I'm waiting for my publisher to bring out the 3rd printing/edition of Book I of the Eye of the Stallion series, The Face in Amber. Then I'll get going on some book promotion stuff on Google and Facebook. Meanwhile, I finished painting the front of the garage and now I'm going to enjoy the autumn, the cooling air, the rising, drifting perfumes, the daylight's new luminosity. Such wonderful stuff.

And, because it's autumn and I've been stretching my brain and perceptions by reading about quantum mechanics and the reasons why the universe(s) exists and why there is something instead of nothing, I'll end this blog with a quote from the greatest mind of the late century:

“There are two ways to live your life. One is as though nothing is a miracle. The other is as though everything is a miracle.” — Albert Einstein

Wednesday, September 15, 2010

The Writer Leans Toward Autumn: Cool Temps Mean Consuming Brain Candy in the Back Yard

I guess there can never be enough books. -- John Steinbeck

I have all sorts of books to read. Piles of them that I accumulated over the past year as I browsed through book stores. But, with all the writing I've been doing, I never seemed to find the time to tuck into them. Then, as the universe turned slowly toward to the autumn soltice, it carried with it two events that left me with little choice but to stick my nose in those books and keep it there.

First, I finished both the first and second draft of The Brothers of the Fire Star, the novel I've been writing for the past two years. Then I had a health issue that made it necessary for me to lay low for a week (doctor's orders) and, wouldn't you know it, but at that very moment, the weather took a sudden and welcomed dip toward the coming cool of winter. It was now tolerable (no, not tolerable--wonderful) to lie out on a chaise lounge in the back yard and read. The grass is green, the flowers unspeakably lovely, the birds are singing their relief that egg-bearing and chick-raising days of summer are over, and our big old cat is glad to have someone to share the backyard with.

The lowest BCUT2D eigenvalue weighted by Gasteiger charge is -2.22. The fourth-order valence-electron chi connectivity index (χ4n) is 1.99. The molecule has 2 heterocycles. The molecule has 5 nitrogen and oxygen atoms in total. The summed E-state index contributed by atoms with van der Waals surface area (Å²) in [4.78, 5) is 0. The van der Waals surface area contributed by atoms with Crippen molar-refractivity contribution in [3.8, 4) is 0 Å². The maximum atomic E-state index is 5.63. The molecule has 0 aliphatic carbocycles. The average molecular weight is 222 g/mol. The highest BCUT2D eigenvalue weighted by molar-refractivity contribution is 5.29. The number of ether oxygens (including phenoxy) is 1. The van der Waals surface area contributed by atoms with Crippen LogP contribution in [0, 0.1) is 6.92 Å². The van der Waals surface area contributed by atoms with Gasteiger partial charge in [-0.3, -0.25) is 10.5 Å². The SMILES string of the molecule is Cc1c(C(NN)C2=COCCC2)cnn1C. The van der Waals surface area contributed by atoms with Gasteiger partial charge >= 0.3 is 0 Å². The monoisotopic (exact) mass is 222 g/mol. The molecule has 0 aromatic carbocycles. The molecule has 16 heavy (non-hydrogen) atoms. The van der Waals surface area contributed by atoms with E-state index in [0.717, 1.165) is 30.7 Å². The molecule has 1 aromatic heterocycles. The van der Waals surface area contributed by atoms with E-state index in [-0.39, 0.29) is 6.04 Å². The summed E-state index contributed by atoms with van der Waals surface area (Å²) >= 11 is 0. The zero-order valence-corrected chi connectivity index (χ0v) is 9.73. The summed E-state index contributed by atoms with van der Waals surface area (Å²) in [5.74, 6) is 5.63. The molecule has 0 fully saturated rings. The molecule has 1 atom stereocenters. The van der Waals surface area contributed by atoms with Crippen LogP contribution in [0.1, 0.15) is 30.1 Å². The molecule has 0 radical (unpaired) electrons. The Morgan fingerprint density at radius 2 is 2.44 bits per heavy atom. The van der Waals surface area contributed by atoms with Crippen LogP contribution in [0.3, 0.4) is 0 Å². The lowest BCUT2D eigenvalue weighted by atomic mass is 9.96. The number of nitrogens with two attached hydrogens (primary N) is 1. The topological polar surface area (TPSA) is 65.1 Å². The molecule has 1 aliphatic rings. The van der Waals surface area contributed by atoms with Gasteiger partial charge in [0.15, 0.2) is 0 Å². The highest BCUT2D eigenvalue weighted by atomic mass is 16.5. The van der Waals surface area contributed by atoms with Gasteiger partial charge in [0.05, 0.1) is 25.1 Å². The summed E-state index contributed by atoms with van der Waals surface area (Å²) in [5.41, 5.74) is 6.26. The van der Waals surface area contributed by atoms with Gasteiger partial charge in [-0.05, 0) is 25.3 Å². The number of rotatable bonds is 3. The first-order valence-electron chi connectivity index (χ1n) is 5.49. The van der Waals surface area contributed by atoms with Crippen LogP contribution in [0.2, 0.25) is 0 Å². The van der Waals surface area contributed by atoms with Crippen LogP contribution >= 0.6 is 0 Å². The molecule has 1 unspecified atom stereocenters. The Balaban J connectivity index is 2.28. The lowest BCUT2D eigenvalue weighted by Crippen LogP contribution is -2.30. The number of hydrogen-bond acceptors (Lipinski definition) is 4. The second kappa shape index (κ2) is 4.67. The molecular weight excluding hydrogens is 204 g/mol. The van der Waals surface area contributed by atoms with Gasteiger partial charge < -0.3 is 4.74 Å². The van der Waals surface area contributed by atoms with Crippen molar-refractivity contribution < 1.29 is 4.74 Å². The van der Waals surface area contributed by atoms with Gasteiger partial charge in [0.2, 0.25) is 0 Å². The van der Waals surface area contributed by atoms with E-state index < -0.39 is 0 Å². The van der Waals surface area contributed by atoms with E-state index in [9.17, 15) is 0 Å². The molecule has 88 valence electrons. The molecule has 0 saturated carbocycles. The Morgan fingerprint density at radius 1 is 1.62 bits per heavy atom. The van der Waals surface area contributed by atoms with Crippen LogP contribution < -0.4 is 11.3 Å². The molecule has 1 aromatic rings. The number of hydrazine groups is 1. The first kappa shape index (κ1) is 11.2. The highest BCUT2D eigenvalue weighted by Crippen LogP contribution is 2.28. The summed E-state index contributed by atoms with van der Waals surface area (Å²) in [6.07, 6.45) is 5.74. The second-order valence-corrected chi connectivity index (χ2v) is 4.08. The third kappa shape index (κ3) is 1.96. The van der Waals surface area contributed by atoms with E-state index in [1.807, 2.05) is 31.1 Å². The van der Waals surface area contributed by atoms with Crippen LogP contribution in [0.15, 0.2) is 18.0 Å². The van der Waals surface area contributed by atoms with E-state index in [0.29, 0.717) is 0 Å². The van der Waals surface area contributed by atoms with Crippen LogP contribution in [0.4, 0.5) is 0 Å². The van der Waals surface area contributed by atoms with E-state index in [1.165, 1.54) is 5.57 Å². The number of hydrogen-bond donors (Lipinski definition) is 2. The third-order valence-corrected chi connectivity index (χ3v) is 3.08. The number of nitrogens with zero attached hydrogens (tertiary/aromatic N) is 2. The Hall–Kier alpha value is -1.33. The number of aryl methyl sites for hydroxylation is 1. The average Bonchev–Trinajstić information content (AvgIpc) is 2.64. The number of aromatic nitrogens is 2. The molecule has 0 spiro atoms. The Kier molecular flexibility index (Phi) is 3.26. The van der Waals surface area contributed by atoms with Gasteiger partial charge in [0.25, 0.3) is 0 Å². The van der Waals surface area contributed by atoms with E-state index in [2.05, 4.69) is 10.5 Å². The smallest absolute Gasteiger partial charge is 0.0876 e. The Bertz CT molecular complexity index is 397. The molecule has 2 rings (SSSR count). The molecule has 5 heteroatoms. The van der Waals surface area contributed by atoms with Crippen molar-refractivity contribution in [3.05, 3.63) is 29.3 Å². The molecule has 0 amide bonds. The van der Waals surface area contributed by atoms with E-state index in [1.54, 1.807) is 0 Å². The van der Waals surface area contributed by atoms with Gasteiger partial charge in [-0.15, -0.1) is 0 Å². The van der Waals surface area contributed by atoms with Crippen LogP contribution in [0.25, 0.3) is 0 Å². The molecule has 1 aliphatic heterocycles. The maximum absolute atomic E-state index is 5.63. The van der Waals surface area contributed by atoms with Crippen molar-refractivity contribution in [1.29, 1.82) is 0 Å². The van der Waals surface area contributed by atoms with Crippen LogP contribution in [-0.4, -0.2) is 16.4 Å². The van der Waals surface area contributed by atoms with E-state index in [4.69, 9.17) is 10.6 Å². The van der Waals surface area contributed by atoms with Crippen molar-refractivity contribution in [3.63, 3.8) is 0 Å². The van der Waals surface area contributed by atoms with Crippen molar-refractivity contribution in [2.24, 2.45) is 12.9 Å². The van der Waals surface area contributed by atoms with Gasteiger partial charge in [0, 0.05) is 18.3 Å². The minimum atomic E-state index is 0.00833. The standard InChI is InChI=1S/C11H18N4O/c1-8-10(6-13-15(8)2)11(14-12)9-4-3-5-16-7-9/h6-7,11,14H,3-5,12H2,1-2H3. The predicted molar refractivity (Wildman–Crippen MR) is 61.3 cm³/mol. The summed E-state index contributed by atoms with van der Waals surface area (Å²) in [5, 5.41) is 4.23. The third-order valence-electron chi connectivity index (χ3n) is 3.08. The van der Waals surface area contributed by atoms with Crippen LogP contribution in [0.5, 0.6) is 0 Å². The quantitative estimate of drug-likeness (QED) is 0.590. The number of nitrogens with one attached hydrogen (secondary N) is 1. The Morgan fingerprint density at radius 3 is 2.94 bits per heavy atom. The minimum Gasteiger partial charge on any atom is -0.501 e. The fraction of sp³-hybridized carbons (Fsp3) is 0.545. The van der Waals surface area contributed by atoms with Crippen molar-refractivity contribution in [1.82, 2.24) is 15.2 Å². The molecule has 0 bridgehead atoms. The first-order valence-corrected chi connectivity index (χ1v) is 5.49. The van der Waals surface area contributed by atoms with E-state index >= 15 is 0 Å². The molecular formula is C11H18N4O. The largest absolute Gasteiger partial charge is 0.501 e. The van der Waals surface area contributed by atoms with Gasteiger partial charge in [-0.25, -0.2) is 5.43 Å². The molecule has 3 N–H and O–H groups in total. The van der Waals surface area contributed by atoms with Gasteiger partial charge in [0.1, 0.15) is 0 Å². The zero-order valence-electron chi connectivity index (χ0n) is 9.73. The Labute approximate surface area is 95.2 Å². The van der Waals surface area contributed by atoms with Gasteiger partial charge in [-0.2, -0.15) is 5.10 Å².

The books in question are pictured above. I've always been an admirer of Joseph Campbell but it was an admiration based on sound bites rather than hard reading. This book, Myths to Live By, is an exploration of the universal myths that inspired religions, great and small, since humans achieved self-consciousness. Cambell was a lapsed Catholic and nonthiest and an extremely bright and accomplished man. His writing is fresh and accessable and makes my heart jump with his revelations.

Next is the next work of the famous physicist, Stephen Hawking. While he is writing for the non-scientist, it's a pretty difficult task to illuminate the great new theories of quantum mechanics for the layman. The notion that we--us, you, me, your mother-in-law--are products of "quantum fluctuations in the very early universe and that our universe is just one of many universes that appeared spontaneously out of nothing...." is counter intuitive and tough to grasp--even for the physicists. But, as he points out, the fundamentals of quantum physics are the most tested theories in science and have passed every one of them.

That third book lying there, of couse, is my lastest published novel that came out this summer. You can read it as an adventure story, or move up to the next level and read it as kind of a fantasy world application of both Joseph Campbell and Stephen Hawking, in that it involves both ancient myths and the effects of quantum time warps.